The Internet Is Made For Music: Napster, Limewire, and other music file sharing websites allowed the illegal downloading of music on a massive scale, and a precipitous decline in sales of traditional distribution platforms for music which began dropping by 9% in 1998. The executives at the music companies were desperate to agree on a common standard for copy-right protection. If the music industry could agree to the coding of music across the industry, they might be able to get a head of the Peer-to-Peers. Sony and Universal came up with Press-Play. EMI had their own system alternative, each had a subscription based system where you would rent the music, and the two competing solutions would not license each other’s songs. The interfaces were clunky, and the services were terrible, the record companies did not get how to solve the problem. Warner/Sony wanted to close a deal with Jobs, largely because Warner/Sony did not know what to do. Steve Jobs was opposed to the theft of creative products even though he bootlegged Bob Dylan in the 1970s. If people copied Apple software, there would be no incentive for new music other than from the passion of musicians.
Creative companies never get started, and it’s wrong to steal, and it hurts your own character according to Jobs. iTunes was the alternative to the brain-dead services, iTunes was the legal alternative to P2P where everyone wins: a) users would no longer steal, b) record companies generate revenue, c) artists get paid, and d) Apple disrupts the music industry. Steve Jobs had a tough pitch with record companies because of the pricing model, but he used the fact that Apple was still only 5% of the computer market to convince them that such a deal was not have a major impact oo their bottomline. So if iTunes was destructive, it would not be quite so too damaging. Apple was a closed system, and so these Record companies could use Apple as means of controlling the MP3s.
Record companies got $0.77 of the $0.99. People wanted to own music, not rent, or subscribe to it. The subscription model did not make as much sense. Record companies had made a lot of money by having artists produce two or three good songs with 10 fillers, the iTunes store would allow users to select only the songs they liked, further upsetting Record companies. Steve Jobs’ response was that piracy had already deconstructed the album. He closed deals across the music industry which was astounding. Jobs bridged the gap between technology and art.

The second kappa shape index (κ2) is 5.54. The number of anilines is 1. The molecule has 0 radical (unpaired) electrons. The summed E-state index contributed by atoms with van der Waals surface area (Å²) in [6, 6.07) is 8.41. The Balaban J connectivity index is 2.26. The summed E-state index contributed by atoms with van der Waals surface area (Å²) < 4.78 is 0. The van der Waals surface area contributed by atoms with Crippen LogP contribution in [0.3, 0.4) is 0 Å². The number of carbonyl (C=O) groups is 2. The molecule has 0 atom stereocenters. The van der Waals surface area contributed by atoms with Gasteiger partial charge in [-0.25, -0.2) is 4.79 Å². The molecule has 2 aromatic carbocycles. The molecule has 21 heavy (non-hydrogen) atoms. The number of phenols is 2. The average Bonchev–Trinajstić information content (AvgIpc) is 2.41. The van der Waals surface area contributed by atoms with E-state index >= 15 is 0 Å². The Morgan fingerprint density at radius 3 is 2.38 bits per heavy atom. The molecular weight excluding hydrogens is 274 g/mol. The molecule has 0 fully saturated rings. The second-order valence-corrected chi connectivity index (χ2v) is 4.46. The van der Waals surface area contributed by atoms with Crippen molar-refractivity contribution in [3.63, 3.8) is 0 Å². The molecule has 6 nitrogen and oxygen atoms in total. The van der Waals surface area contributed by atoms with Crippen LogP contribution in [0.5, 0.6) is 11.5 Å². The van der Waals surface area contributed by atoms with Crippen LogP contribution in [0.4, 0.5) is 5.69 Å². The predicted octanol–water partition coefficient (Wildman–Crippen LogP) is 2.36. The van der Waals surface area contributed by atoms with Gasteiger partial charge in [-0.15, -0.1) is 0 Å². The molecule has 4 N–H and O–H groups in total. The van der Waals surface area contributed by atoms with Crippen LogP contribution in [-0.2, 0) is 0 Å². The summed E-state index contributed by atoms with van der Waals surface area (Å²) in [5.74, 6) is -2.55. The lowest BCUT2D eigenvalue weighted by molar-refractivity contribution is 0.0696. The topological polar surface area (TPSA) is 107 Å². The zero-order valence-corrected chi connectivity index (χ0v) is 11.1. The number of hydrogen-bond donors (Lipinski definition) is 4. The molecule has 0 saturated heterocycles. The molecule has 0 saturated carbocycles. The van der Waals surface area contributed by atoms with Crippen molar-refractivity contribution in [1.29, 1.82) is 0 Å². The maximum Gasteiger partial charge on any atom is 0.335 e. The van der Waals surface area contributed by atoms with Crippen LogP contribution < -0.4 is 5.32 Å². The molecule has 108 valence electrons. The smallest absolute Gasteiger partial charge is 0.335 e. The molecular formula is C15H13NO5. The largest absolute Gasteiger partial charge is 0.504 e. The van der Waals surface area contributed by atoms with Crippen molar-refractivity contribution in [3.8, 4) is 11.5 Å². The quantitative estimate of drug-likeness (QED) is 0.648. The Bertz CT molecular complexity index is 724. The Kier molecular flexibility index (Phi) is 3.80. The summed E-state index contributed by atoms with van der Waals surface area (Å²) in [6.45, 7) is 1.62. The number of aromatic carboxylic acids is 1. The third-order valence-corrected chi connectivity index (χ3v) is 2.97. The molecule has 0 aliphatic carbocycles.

Rivalry Of The Ants & Breaking With Disney: Woody Allen’s Antz film was not a huge success but it was used to challenge the Disney production A Bug’s Life. Katzenberg (Dreamworks) wanted to copy Pixar’s Ant movie, and so Hollywood had two Ant movies being made in the same year. Katzenberg have a falling out with Disney in the mid-90s after being responsible for productions like Little Mermaid and Aladdin. Later Finding Nemo was the most popular DVD and sold $0.867 billion, and Pixar made $521 million with the showdown from Disney. Pixar was producing the films, and Disney was the distribution channel.
Steve Jobs Said that Google’s ‘Don’t Be Evil Mantra’ Is *Bullshit*: Android’s touch screen features was clearly stolen from the iPhone. They had a grid app list much like the iPhone. The swipe to open, pinch to expand, these were all Apple ideas that Google was implementing. Google was engaged in grand theft as far as Steve Jobs was concerned. Jobs went to Google, and shouted at everyone there. Jobs wanted Android to stop stealing their ideas. The open source code approach was valuable because Google was able to sell their platform to multiple mobile phone providers where Apple had more control. Nonetheless the Apple App market is much larger than the Google one to this day.
Get Yourself Into The Cloud & A Castle: Apple’s MobileMe was a failure because it did not sync data. It was expensive but iCloud was the future. This was not a new idea. In 1997, Steve Jobs explained that at NeXT he had all of his data on the server. The idea is that you won’t have to back up your computer by downloading into the iCloud. All you stuff is on the server, Jobs was talking about this idea as early as 1997. The concept that everything would work simply has been applied to cloud computing. Microsoft said that CloudPower would allow individuals to access their content wherever they are but this opens up the door to licensing agreements etc. In a final twists, the Apple Campus is under construction and will be completed in 2015. It is similar to Google HQ. Copied?